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Police in Spain dismantle a SIM-swapping ring that drained bank accounts


Police in Spain dismantle a SIM-swapping ring that drained bank accounts

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Authorities in Spain said they broke up a SIM-swapping crime ring that used identity theft and falsified documents and texts to target victims’ bank accounts.

In a press release, Spain’s National Police agency said it arrested eight individuals in connection with the operation, which began no later than last March. The suspects, the authorities said, posed as bank employees and used fake messages to obtain personal information and bank details of targeted individuals.

“With this, they deceived the employees of phone stores to obtain duplicate SIM cards and, in this way, have access to the bank’s security confirmation messages,” the release stated. “In this way, they could operate in online banking and access bank accounts to empty them after receiving security confirmation messages from the banks.”

SIM cards are the fingernail-sized chips that are inserted into a specific piece of hardware—usually a phone—so mobile carriers can link it to a mobile account. SIM swapping occurs when a criminal tricks an employee of a carrier into replacing the legitimate card belonging to a targeted account holder with a new one that is assigned to the scammer.

SIM swapping is typically used to perform email account resets, which in turn allow the scammer to reset passwords for bank accounts and other online accounts. Scammers also use SIM swapping to complete two-factor authentication verifications for services that choose to use SMS text messaging rather than more secure forms of 2FA.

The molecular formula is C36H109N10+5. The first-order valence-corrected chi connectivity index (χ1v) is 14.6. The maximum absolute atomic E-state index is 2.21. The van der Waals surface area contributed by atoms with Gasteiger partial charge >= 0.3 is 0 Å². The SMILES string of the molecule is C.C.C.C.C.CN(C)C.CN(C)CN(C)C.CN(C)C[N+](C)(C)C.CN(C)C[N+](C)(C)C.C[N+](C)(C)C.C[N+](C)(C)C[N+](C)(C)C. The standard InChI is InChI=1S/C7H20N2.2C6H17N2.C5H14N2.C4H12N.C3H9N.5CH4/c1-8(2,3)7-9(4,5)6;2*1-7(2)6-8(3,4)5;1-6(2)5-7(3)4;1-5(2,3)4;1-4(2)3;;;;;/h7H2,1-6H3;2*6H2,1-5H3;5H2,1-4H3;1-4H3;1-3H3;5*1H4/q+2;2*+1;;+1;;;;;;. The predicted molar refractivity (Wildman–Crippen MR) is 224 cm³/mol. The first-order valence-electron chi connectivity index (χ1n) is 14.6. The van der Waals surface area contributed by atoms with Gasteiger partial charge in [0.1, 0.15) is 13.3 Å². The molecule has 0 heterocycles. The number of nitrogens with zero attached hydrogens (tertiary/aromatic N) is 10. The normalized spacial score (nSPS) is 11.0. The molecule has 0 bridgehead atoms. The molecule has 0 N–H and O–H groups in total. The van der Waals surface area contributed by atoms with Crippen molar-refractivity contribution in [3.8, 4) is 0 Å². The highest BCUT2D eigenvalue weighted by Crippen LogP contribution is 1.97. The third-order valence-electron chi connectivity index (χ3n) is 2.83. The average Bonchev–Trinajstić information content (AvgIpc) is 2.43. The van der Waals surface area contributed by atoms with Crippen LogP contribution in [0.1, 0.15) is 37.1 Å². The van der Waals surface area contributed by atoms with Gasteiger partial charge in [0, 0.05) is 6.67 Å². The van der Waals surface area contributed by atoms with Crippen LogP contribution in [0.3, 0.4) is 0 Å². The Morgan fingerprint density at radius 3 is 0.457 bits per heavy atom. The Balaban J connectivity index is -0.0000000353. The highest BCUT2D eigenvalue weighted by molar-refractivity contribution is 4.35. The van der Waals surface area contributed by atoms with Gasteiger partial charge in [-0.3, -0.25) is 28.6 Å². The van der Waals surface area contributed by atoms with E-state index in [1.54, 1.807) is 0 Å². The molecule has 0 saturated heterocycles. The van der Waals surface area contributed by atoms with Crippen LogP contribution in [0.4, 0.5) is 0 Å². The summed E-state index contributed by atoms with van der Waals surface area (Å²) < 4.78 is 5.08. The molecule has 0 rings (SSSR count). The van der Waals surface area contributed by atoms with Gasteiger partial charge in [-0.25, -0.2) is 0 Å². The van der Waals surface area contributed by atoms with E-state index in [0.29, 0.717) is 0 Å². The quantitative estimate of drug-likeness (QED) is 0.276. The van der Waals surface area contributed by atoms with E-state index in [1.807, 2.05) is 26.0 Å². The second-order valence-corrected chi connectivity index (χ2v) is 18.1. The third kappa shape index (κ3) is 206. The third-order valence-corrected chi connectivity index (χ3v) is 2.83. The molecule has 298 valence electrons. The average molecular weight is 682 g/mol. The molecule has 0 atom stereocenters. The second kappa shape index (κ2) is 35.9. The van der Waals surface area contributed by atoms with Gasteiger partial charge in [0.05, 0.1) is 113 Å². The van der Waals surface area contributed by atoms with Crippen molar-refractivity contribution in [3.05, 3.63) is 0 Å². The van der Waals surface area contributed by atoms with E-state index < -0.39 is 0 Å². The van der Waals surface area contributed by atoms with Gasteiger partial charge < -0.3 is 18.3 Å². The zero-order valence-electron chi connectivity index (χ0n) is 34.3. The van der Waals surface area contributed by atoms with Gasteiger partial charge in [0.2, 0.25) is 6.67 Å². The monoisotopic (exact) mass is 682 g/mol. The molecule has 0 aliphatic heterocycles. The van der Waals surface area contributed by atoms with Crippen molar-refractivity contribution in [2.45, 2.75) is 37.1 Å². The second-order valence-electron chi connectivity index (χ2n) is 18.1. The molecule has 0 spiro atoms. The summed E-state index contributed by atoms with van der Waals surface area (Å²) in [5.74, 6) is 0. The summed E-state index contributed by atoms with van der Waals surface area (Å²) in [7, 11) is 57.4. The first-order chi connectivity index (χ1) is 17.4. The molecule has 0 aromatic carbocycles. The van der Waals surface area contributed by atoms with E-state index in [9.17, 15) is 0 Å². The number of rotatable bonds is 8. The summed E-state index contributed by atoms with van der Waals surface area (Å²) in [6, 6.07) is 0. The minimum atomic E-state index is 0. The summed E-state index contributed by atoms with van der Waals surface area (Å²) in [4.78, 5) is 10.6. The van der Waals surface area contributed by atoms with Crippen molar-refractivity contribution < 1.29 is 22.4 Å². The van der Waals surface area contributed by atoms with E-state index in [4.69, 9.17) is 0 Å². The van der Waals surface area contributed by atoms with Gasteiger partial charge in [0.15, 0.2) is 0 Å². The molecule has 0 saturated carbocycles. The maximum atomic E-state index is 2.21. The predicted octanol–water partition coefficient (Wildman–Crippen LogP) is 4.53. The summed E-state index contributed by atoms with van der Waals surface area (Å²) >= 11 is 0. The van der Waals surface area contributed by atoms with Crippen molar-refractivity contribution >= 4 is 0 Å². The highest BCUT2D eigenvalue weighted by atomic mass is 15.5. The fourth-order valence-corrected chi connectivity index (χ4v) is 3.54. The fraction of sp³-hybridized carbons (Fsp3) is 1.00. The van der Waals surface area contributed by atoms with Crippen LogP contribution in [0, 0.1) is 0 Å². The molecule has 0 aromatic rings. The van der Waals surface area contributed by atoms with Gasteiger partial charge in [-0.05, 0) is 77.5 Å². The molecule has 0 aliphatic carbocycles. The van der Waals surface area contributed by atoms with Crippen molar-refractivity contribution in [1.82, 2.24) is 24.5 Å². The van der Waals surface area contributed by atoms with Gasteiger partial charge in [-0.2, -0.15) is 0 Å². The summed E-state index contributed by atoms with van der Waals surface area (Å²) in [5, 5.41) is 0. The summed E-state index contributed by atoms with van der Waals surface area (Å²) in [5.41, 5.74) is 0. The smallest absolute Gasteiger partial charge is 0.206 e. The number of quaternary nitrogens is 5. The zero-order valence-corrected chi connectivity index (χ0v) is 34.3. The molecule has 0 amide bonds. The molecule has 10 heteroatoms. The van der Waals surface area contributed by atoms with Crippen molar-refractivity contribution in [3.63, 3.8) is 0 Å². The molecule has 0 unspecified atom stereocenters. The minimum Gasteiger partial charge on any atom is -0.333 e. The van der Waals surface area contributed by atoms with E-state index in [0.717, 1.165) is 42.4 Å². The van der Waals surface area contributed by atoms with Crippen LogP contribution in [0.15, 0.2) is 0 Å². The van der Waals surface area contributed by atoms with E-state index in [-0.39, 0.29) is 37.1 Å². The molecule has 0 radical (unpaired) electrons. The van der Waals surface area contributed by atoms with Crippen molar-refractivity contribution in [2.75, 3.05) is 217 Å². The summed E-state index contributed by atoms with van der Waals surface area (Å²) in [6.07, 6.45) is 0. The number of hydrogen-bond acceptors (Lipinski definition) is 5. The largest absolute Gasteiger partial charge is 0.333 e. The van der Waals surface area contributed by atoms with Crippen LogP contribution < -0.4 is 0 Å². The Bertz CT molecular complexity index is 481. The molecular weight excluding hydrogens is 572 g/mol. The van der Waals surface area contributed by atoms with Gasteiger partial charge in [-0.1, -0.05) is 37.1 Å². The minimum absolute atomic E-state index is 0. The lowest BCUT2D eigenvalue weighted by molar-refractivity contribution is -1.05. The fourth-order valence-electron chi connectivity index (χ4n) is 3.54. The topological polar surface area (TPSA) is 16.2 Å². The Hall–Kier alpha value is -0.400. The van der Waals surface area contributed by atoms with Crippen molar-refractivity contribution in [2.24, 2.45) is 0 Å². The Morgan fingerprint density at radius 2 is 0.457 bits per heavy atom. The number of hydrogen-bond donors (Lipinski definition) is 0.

National Police agents began investigating the ring last March after receiving two complaints of fraudulent bank transactions in different geographical locations in the country. The two injured parties said their accounts had been accessed without their consent. Investigators eventually zeroed in on activity in Barcelona, where they said the criminals were laundering money stolen in the illegal bank transfers.

When the suspects obtained the victims’ SIMs, “the victims lost the coverage signal on their phones, since when activating the duplicate, it was immediately deactivated, leaving the line in the hands of those arrested,” the authorities stated. “The fraudsters [then] received the messages from the bank with the necessary keys to authorize transactions. For this, they used online banks from various European countries, and even on behalf of victims to make it difficult to trace and locate the money.”

SIM swapping has evolved into an increasingly prevalent form of crime. Over the years, it has led to a rash of thefts that has drained millions of dollars from cryptocurrency wallets and bank accounts. Many mobile carriers have few effective SIM-swapping safeguards in place, and even when they do—T-Mobile has a solution, for example—attackers have been known to exploit loopholes.

An unexpected loss of network signal on a single smartphone (but not on others using the same carrier) is a possible sign of SIM swapping. Often, the victim has little time to effectively respond before accounts are reset and funds are drained.

Earlier this week, the FBI said that from January 2018 to December 2020, it received 320 complaints related to SIM-swapping incidents that resulted in adjusted losses of about $12 million. Last year, the FBI received 1,611 SIM-swapping complaints, with adjusted losses of more than $68 million.



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